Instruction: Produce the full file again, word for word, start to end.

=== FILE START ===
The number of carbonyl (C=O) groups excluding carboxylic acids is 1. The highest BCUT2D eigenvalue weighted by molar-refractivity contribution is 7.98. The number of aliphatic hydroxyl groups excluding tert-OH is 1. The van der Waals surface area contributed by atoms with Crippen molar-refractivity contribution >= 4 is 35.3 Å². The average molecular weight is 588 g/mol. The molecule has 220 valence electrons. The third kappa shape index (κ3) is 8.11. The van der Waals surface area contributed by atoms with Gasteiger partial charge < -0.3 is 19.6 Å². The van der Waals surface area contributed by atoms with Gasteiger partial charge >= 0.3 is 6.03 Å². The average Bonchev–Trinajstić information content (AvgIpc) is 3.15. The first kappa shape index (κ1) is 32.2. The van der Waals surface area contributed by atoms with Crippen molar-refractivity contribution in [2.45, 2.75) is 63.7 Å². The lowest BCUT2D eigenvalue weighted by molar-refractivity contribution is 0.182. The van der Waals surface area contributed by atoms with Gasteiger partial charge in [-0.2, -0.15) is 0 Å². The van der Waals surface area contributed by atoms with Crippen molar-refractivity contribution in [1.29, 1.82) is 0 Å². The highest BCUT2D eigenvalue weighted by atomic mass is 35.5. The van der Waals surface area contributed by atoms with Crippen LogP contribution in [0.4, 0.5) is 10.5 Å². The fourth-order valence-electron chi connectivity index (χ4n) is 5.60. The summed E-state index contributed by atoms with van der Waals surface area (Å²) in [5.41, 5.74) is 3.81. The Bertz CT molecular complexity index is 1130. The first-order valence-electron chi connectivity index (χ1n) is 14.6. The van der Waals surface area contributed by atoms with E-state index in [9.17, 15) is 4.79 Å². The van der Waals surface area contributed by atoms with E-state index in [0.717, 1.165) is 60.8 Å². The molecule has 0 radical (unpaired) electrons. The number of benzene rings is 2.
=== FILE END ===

The number of carbonyl (C=O) groups excluding carboxylic acids is 1. The highest BCUT2D eigenvalue weighted by molar-refractivity contribution is 7.98. The number of aliphatic hydroxyl groups excluding tert-OH is 1. The van der Waals surface area contributed by atoms with Crippen molar-refractivity contribution >= 4 is 35.3 Å². The average molecular weight is 588 g/mol. The molecule has 220 valence electrons. The third kappa shape index (κ3) is 8.11. The van der Waals surface area contributed by atoms with Gasteiger partial charge < -0.3 is 19.6 Å². The van der Waals surface area contributed by atoms with Gasteiger partial charge >= 0.3 is 6.03 Å². The average Bonchev–Trinajstić information content (AvgIpc) is 3.15. The first kappa shape index (κ1) is 32.2. The van der Waals surface area contributed by atoms with Crippen molar-refractivity contribution in [2.45, 2.75) is 63.7 Å². The lowest BCUT2D eigenvalue weighted by molar-refractivity contribution is 0.182. The van der Waals surface area contributed by atoms with Gasteiger partial charge in [-0.2, -0.15) is 0 Å². The van der Waals surface area contributed by atoms with Crippen molar-refractivity contribution in [1.29, 1.82) is 0 Å². The highest BCUT2D eigenvalue weighted by atomic mass is 35.5. The van der Waals surface area contributed by atoms with Crippen LogP contribution in [0.4, 0.5) is 10.5 Å². The fourth-order valence-electron chi connectivity index (χ4n) is 5.60. The summed E-state index contributed by atoms with van der Waals surface area (Å²) in [5.41, 5.74) is 3.81. The Bertz CT molecular complexity index is 1130. The first-order valence-electron chi connectivity index (χ1n) is 14.6. The van der Waals surface area contributed by atoms with E-state index in [9.17, 15) is 4.79 Å². The van der Waals surface area contributed by atoms with E-state index in [0.717, 1.165) is 60.8 Å². The molecule has 0 radical (unpaired) electrons. The number of benzene rings is 2.